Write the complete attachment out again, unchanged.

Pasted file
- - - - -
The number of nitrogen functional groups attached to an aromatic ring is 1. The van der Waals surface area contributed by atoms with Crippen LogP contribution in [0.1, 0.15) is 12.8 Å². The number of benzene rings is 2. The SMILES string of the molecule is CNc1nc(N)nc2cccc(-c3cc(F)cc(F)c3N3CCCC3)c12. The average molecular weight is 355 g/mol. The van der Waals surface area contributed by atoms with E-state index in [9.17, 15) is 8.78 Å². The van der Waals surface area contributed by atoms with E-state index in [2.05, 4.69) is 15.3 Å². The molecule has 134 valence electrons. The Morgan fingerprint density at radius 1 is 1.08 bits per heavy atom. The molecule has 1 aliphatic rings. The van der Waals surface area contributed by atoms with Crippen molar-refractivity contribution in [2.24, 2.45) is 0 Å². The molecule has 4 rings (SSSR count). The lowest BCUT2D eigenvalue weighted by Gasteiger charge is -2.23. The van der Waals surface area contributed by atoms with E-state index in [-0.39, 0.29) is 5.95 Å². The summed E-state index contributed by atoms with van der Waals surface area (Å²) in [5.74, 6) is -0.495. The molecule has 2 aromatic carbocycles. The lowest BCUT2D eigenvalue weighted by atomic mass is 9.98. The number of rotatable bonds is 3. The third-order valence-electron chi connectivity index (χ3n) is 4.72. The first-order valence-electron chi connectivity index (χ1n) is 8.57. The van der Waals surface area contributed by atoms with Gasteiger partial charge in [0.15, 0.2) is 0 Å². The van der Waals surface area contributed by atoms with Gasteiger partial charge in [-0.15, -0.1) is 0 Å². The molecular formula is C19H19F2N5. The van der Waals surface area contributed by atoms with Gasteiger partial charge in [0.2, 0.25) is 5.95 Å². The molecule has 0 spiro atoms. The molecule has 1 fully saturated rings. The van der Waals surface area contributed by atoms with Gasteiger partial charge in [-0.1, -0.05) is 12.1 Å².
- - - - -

The number of nitrogen functional groups attached to an aromatic ring is 1. The van der Waals surface area contributed by atoms with Crippen LogP contribution in [0.1, 0.15) is 12.8 Å². The number of benzene rings is 2. The SMILES string of the molecule is CNc1nc(N)nc2cccc(-c3cc(F)cc(F)c3N3CCCC3)c12. The average molecular weight is 355 g/mol. The van der Waals surface area contributed by atoms with E-state index in [9.17, 15) is 8.78 Å². The van der Waals surface area contributed by atoms with E-state index in [2.05, 4.69) is 15.3 Å². The molecule has 134 valence electrons. The Morgan fingerprint density at radius 1 is 1.08 bits per heavy atom. The molecule has 1 aliphatic rings. The van der Waals surface area contributed by atoms with Crippen molar-refractivity contribution in [2.24, 2.45) is 0 Å². The molecule has 4 rings (SSSR count). The lowest BCUT2D eigenvalue weighted by Gasteiger charge is -2.23. The van der Waals surface area contributed by atoms with E-state index in [-0.39, 0.29) is 5.95 Å². The summed E-state index contributed by atoms with van der Waals surface area (Å²) in [5.74, 6) is -0.495. The molecule has 2 aromatic carbocycles. The lowest BCUT2D eigenvalue weighted by atomic mass is 9.98. The number of rotatable bonds is 3. The third-order valence-electron chi connectivity index (χ3n) is 4.72. The first-order valence-electron chi connectivity index (χ1n) is 8.57. The van der Waals surface area contributed by atoms with Gasteiger partial charge in [0.15, 0.2) is 0 Å². The van der Waals surface area contributed by atoms with Gasteiger partial charge in [-0.15, -0.1) is 0 Å². The molecular formula is C19H19F2N5. The van der Waals surface area contributed by atoms with Gasteiger partial charge in [0.2, 0.25) is 5.95 Å². The molecule has 0 spiro atoms. The molecule has 1 fully saturated rings. The van der Waals surface area contributed by atoms with Gasteiger partial charge in [-0.1, -0.05) is 12.1 Å².